To speed up or slow down these lures you can troll in some slight and tight turns.  This tactic actually will serve three purposes to help the angler dial in on what the walleye want most.  Imagine you are running hot straight and normal, all the boards are running in line,  but you aren’t triggering any bites.  First up, you can slightly make a turn in either direction.  On the inside of that turn, your boards and presentations will slow down compared to the trolling speed you had been going with before the turn.  This can trigger a bite if the walleye want your baits at a slower speed.  On the reverse side of the boat, your boards will speed up, which can also trigger walleye to bite.  You can also do a tight turn to increase the deceleration on the inside boards, and radically speed up your outside boards. Those were the first two purposes, and then the third one is that now you have figured out what speed is enticing the eyes to bite your presentation.

The trick is while making your turns is that you do NOT want your boards on the inside of the turn to lay down.  This means they have come to a complete static stop.  Line lay down, which can cause a cluster tangle of epic proportions.  Always be aware of how your lines are running, in this case not the boards themselves, but the line going from the tip of your trolling rod to the board.  They can catch on flags, go under boards and quite possibly tangle all your boards at once.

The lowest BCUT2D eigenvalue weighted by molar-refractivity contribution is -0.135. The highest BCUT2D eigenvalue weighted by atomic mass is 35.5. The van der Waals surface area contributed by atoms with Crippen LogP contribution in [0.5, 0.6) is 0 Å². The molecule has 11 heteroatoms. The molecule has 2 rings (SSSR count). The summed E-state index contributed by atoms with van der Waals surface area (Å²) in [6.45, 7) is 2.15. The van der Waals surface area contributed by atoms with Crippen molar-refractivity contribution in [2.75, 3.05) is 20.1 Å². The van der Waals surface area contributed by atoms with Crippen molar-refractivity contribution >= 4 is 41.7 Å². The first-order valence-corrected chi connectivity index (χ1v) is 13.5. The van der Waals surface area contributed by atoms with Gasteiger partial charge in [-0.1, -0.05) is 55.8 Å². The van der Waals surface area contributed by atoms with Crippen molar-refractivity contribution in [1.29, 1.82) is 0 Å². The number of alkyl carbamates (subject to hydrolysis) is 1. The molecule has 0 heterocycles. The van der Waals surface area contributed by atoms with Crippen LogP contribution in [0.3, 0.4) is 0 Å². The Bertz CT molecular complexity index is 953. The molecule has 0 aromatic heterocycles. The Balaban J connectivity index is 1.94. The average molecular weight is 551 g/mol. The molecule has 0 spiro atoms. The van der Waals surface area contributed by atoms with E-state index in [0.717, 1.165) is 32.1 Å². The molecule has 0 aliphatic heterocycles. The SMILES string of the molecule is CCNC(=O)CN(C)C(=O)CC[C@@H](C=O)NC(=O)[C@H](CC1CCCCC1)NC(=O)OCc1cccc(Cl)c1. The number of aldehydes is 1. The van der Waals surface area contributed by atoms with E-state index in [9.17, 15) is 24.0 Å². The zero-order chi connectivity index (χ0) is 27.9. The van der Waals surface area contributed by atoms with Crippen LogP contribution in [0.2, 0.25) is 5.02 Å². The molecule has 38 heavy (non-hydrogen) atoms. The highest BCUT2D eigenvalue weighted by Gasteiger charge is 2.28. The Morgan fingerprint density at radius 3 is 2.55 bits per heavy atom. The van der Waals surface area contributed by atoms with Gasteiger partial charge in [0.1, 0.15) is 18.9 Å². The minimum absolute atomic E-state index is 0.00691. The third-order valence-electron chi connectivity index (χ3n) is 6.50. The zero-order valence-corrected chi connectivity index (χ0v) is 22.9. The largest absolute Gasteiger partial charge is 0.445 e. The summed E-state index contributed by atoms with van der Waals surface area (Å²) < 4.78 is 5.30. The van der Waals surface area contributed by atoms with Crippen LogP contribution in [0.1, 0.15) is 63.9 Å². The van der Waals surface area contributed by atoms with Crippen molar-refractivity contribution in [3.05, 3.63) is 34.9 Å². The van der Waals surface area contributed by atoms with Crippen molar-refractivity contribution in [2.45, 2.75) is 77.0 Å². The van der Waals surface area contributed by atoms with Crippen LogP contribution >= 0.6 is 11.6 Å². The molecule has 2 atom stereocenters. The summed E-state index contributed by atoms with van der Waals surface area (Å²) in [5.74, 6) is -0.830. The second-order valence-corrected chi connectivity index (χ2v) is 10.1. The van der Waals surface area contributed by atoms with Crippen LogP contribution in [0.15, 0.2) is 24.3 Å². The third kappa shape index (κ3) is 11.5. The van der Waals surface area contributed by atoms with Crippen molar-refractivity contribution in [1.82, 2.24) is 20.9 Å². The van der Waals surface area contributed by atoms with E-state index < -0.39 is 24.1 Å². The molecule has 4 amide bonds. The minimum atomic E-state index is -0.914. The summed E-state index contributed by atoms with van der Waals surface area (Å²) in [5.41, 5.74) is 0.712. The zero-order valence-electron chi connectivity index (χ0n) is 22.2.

Church Tackle TX-22’s

Another way to catch fish on that sped up tactic can happen in two ways.  One if you are driving your boat with a kicker or trolling plate on your main motor, simply put your motor in the neutral position.  The second method involves your electric trolling motor, it can be on the main engine or mounted on the bow, does not matter.  Simple dial down your speed for a moment or two, and then increase your speed to trigger the boards to race forward.  These two methods are both highly effective, without risking getting tangled up.